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Volunteer Nurses During the Influenza Epidemic of 1918 - Roll of Honour

View of a portion of the Roll of Honour, inscribed with the names of 23 persons who served as volunteer nurses during the Influenza Epidemic of 1918) on the first floor of the College Building. Names: Mrs. John Allan MacDonald, Abigail DeLury, Annie M. (Nan) McKay, Christina Cameron Murray (daughter of Walter Murray), Eileen Bell, Kathleen Stevenson (became ill), Stella Methery, Ada Louise Staples (became ill), Katherine Margaret Manson (became ill), Isabel [Isobel] Aberdeen Reid, Vida Mooney, Lulu Mabel Barr, Etta McLeod (became ill), Tena McRae (became ill), Ethel Annie MacFarlane (became ill), Oscar [Oskar] Knodt (became ill), Otto R. Thompson, William G. Hamilton (died), C.S. Hallman, T. Thorvaldson, Mrs. W.C. Murray (Christine Cameron Murray), Janet Crawford, Merle Elizabeth Soare (became ill).

Bio/Historical Note: As the Spanish flu arrived in Saskatoon in 1918 after World War I, Walter C. Murray, University President, gave people a chance to leave the campus if they wished, then ordered a quarantine. The campus for the most part was isolated from the rest of the city, except for Emmanuel College, which became an emergency treatment centre staffed mostly by women volunteers. In granting the use of the building on 19 Oct. 1918, the college only asked that the city fumigate the building and bedding when they were no longer needed. One of the student volunteers who assisted at Emmanuel College became ill after two days and died several days later, Murray reported to the man’s mother in a letter. The student, William G. Hamilton, received full funeral honours, including a procession at the university. Hamilton, a widower, left behind three young children. Murray wrote to his mother that if he had known the young man had children depending upon him, they would have tried to dissuade him from offering his services.

Barbara Sutherland Humphrey fonds

  • Archief
  • 1916-1917

Fonds consists of nursing school examinations for Bacteriology, Medical Nursing, and Hygiene.

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Eleanor Linnell fonds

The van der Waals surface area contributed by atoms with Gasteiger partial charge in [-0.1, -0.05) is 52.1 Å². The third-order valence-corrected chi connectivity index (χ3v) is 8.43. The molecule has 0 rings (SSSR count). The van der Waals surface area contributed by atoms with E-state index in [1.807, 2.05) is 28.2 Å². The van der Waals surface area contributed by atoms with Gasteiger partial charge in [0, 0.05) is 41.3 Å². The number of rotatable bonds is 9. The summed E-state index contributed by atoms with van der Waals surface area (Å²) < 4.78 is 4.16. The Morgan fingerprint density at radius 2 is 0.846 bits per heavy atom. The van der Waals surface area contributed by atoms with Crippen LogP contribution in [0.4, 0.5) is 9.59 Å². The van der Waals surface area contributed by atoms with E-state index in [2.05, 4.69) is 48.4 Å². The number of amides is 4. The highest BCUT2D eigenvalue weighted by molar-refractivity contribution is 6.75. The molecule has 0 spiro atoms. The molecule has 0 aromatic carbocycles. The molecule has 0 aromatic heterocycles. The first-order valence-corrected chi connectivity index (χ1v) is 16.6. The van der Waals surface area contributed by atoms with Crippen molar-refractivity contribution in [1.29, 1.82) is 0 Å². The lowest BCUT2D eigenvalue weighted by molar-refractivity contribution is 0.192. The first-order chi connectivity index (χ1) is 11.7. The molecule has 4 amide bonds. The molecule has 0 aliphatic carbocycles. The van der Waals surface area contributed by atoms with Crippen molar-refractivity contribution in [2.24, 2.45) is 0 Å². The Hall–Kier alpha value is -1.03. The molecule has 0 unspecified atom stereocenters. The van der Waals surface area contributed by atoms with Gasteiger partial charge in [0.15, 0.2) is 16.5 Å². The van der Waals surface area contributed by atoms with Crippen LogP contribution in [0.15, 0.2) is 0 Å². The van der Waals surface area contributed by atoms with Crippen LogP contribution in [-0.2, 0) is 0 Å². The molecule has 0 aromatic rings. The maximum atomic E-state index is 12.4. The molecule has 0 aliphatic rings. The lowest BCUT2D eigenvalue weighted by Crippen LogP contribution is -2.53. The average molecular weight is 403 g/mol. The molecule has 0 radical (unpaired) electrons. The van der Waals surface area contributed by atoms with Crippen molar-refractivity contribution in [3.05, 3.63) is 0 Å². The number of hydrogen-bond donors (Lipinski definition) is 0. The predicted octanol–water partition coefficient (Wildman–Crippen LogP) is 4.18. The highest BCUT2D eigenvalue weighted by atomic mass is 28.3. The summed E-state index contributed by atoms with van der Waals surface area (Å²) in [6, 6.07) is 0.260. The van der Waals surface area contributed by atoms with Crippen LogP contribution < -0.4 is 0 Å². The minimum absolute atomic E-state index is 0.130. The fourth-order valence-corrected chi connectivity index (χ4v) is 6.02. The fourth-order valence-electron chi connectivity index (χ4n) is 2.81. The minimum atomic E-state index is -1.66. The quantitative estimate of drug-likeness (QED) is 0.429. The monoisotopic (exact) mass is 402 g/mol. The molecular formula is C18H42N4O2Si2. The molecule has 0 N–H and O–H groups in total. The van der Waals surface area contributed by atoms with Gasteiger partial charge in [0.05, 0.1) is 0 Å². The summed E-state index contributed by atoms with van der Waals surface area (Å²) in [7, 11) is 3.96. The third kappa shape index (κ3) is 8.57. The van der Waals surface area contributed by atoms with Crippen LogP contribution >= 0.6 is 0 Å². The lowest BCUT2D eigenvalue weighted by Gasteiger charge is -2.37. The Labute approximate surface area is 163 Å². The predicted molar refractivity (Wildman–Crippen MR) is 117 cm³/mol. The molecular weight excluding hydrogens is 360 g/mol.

• Archief
  • 1942 and 1944

Fonds consists of correspondence and photographs documenting Eleanor Linnell's experience as a nursing student. Fonds contains correspondence with A. F. Lawrie, Superintendent of Nurses, regarding entrance to the School of Nursing; invitations to a nursing ball and graduation ceremonies; newspaper clippings; and ephemera. Also included are photographs of nursing students and staff, case rooms and operating rooms.

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Charles Hayter fonds

  • MG 404
  • Archief
  • [ca. 1880-2006]

The fonds consists of Dr. Hayter’s research material and notes relating to the history of radiology, radiotherapy, and cancer control, primarily accumulated during the research that culminated in "An Element of Hope".
The fonds is arranged into the following series:
I. History of Radiology and Radiotherapy
II. History of Cancer Control in Canada

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Nurses Home, 1918

A postcard of the first nurses residence after expansion. In right background, the laundry building can be seen. Postcard by Randall Studio with the date "1918" penciled on the reverse plus the name "Rohmier".

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Women seated on steps

Thirteen women seated on the steps of the entrance that resembles the first Rosetown Hospital. They are assumed to be nurses. They are wearing winter clothing that includes fur muffs and white dresses underneath.

Betty McCombe

Black and white photograph of Betty McCombe, a1960 graduate from College of Nursing, in a nurse uniform holding a bouquet of flowers

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